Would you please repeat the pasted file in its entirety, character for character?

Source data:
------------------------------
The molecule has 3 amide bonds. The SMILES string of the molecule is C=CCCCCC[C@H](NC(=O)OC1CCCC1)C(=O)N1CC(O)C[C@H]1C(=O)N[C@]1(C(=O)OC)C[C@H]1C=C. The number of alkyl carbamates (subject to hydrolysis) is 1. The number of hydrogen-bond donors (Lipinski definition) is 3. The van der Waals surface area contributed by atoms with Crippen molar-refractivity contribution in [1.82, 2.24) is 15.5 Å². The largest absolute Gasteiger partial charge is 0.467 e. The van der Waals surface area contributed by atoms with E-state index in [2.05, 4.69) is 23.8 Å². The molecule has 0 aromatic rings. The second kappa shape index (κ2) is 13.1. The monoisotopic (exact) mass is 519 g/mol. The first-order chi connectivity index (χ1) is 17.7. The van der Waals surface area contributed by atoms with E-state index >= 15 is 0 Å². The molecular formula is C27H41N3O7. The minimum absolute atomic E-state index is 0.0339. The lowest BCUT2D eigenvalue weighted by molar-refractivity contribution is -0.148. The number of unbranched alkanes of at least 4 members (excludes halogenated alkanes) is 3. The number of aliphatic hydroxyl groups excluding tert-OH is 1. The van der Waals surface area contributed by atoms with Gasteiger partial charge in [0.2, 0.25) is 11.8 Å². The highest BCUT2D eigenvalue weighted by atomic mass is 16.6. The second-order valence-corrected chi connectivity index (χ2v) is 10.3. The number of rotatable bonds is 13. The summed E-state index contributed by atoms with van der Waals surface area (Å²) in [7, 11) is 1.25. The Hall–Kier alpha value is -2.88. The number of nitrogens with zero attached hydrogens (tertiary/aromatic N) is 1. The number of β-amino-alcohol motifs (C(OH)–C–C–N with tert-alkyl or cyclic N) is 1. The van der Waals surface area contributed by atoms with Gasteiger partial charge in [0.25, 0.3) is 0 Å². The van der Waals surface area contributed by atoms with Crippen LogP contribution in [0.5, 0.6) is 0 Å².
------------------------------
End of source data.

The molecule has 3 amide bonds. The SMILES string of the molecule is C=CCCCCC[C@H](NC(=O)OC1CCCC1)C(=O)N1CC(O)C[C@H]1C(=O)N[C@]1(C(=O)OC)C[C@H]1C=C. The number of alkyl carbamates (subject to hydrolysis) is 1. The number of hydrogen-bond donors (Lipinski definition) is 3. The van der Waals surface area contributed by atoms with Crippen molar-refractivity contribution in [1.82, 2.24) is 15.5 Å². The largest absolute Gasteiger partial charge is 0.467 e. The van der Waals surface area contributed by atoms with E-state index in [2.05, 4.69) is 23.8 Å². The molecule has 0 aromatic rings. The second kappa shape index (κ2) is 13.1. The monoisotopic (exact) mass is 519 g/mol. The first-order chi connectivity index (χ1) is 17.7. The van der Waals surface area contributed by atoms with E-state index >= 15 is 0 Å². The molecular formula is C27H41N3O7. The minimum absolute atomic E-state index is 0.0339. The lowest BCUT2D eigenvalue weighted by molar-refractivity contribution is -0.148. The number of unbranched alkanes of at least 4 members (excludes halogenated alkanes) is 3. The number of aliphatic hydroxyl groups excluding tert-OH is 1. The van der Waals surface area contributed by atoms with Gasteiger partial charge in [0.2, 0.25) is 11.8 Å². The highest BCUT2D eigenvalue weighted by atomic mass is 16.6. The second-order valence-corrected chi connectivity index (χ2v) is 10.3. The number of rotatable bonds is 13. The summed E-state index contributed by atoms with van der Waals surface area (Å²) in [7, 11) is 1.25. The Hall–Kier alpha value is -2.88. The number of nitrogens with zero attached hydrogens (tertiary/aromatic N) is 1. The number of β-amino-alcohol motifs (C(OH)–C–C–N with tert-alkyl or cyclic N) is 1. The van der Waals surface area contributed by atoms with Gasteiger partial charge in [0.25, 0.3) is 0 Å². The van der Waals surface area contributed by atoms with Crippen LogP contribution in [0.5, 0.6) is 0 Å².